Micro-CT scanning technology, which can achieve sub-μM-level ultra-high resolution and exhibits other advantages such as non-destructive testing, rapid imaging, and 3D reconstruction, is widely used for obtaining microscopic 3D imaging information of plants [19, 20]. Therefore, this technique was used herein to obtain the true healing status of the stem wound after puncture. The micro-CT and stem wound measurements are shown in Figure S2.

Fifty robust cucumber plants were selected and punctured using a probe with a diameter of 0.7 mm. After puncturing, five cucumber plants were randomly selected, and the internodes of the stems with puncture wounds were immediately intercepted and scanned with micro-CT (μCT100, SCANCO, Switzerland) to obtain the initial state information of the puncture wounds, recorded at time 0. Then, five cucumbers were randomly selected every 5 h, and the stem internodes with wounds were cut for micro-CT scanning to obtain dynamic healing information of the stem wounds. The average length of the wound at three locations was used as the length of the puncture wound, and the values are shown in Fig. 1. The maximum X-ray tube voltage of micro-CT-μCT100 is 90 kVp, and the focal diameter is 5–30 μm. The resolution is less than 4 μm.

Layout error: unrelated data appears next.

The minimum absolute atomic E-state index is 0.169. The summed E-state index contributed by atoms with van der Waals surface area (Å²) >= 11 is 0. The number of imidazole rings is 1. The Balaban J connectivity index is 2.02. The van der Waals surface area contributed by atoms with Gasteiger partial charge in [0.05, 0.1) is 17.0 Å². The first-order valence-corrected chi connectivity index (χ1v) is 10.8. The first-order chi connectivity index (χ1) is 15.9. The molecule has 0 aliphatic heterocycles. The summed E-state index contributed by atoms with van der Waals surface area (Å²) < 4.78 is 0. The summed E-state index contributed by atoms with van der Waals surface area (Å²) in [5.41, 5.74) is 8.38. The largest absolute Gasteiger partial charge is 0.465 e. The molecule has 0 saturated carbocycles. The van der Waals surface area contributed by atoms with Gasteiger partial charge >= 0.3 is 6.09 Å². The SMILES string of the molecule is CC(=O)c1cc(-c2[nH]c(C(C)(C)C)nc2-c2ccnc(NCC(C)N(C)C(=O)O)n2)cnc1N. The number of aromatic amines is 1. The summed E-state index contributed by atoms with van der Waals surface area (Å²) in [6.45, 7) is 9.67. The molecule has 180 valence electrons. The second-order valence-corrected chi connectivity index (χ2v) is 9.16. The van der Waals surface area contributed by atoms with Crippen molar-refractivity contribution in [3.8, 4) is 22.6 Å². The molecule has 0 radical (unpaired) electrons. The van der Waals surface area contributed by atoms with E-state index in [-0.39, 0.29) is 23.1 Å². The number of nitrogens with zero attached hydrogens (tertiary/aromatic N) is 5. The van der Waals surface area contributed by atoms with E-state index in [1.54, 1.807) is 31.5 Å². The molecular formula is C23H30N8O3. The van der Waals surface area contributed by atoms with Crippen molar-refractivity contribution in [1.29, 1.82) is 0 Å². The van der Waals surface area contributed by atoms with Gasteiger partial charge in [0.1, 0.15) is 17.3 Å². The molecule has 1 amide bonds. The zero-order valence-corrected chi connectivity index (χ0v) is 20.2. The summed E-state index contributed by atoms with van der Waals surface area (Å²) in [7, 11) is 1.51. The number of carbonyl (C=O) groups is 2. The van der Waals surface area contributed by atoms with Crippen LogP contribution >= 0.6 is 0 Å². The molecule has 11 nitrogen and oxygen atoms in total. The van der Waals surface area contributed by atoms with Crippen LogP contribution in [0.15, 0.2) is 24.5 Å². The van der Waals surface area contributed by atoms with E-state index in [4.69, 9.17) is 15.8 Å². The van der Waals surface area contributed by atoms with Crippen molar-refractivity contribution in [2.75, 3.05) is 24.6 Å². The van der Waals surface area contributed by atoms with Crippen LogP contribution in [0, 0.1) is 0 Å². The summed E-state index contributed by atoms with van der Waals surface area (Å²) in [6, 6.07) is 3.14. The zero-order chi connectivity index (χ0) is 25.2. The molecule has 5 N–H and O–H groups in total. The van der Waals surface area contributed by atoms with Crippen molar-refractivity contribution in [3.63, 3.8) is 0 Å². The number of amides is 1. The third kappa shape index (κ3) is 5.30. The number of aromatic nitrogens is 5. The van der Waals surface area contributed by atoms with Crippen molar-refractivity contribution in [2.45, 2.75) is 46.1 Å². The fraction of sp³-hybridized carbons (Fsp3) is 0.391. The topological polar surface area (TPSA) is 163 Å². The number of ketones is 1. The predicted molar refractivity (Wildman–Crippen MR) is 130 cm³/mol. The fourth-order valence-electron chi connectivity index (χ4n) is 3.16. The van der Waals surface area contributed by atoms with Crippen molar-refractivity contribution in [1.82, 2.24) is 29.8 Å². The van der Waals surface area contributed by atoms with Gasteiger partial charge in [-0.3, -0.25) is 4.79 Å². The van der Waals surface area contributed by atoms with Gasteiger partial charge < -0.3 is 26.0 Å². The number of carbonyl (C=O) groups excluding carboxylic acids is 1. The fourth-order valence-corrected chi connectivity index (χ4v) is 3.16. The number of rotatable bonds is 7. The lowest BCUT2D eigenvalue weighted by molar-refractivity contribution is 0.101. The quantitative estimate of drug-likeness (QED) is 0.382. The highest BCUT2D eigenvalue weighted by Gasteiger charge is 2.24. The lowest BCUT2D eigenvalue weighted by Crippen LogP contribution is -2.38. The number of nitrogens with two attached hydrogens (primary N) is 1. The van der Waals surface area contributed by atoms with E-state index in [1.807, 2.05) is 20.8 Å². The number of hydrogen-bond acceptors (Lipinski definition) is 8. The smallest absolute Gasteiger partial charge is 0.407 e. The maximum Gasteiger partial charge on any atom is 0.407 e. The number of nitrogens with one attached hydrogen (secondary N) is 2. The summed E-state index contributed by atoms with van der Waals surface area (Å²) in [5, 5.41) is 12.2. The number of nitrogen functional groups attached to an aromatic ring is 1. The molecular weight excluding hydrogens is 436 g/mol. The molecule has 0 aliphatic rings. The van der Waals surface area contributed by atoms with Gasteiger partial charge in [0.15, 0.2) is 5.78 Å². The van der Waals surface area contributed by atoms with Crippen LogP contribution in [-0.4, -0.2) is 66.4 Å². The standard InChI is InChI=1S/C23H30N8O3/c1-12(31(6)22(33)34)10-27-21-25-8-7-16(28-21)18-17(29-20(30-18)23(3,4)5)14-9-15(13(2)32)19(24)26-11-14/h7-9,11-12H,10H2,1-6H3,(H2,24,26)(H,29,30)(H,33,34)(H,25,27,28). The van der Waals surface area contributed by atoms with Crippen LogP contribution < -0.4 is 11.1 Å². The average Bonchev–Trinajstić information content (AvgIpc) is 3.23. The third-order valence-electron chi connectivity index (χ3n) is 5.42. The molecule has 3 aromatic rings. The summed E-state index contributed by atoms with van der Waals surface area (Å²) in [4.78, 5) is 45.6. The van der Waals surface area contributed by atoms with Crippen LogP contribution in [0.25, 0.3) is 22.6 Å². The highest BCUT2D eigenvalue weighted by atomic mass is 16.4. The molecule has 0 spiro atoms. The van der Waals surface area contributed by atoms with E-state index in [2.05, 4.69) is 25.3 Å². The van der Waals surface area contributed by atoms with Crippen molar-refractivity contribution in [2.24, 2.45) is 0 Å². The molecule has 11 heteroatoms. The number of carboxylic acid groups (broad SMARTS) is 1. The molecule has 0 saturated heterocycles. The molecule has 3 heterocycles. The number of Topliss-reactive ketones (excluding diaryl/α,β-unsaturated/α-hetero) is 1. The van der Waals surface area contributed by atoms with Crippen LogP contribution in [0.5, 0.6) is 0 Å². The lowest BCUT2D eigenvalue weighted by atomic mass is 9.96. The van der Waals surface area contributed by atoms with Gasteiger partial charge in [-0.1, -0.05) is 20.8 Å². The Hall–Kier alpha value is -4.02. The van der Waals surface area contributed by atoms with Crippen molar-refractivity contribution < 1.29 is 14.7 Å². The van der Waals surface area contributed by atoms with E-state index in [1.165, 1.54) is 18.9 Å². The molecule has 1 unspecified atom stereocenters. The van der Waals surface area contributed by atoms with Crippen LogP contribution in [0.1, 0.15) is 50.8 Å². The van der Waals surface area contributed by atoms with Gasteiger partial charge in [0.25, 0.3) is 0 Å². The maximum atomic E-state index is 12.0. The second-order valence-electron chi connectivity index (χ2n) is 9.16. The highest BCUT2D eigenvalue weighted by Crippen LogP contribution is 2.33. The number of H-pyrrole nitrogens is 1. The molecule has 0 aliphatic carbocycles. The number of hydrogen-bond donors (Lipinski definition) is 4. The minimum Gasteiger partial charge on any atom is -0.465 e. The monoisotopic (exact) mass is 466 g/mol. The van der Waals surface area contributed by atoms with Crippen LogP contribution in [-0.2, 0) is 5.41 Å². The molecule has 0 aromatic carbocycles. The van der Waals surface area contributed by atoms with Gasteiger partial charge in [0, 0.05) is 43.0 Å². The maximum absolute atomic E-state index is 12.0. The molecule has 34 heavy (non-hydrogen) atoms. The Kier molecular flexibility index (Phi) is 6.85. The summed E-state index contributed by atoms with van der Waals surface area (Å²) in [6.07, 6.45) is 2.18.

Fig. 1
figure 1

Micro CT and stem wound measurement. In the figure, 1, 2, and 3 are the initial, middle, and end positions of the puncture, respectively. The wound length is the average of the wound lengths at these three locations, mm

Cellulose and lignin

Cellulose and lignin are the main structural carbohydrates of the stem, and their content is related to the mechanical characteristics of the stem [14, 21]. A Fibertec M6 semi-automatic fiber analyzer (Foss, Denmark) was used to analyze the content of cellulose and lignin using chemicals C12H25SO4Na, Na2HPO4, C19H42BrN and H2SO4 [14], and the detection range of the machine was 0.1–100%.

Puncture test

The puncture force of the stem can be predicted by measuring the force required to pierce the epidermis [22]. To reduce the impact of nighttime consumption on plants, the puncture test needs to be conducted after irrigation. Second, to reduce the impact of stem dehydration deformation caused by cutting, on-site sampling of the tested plants was conducted in the laboratory.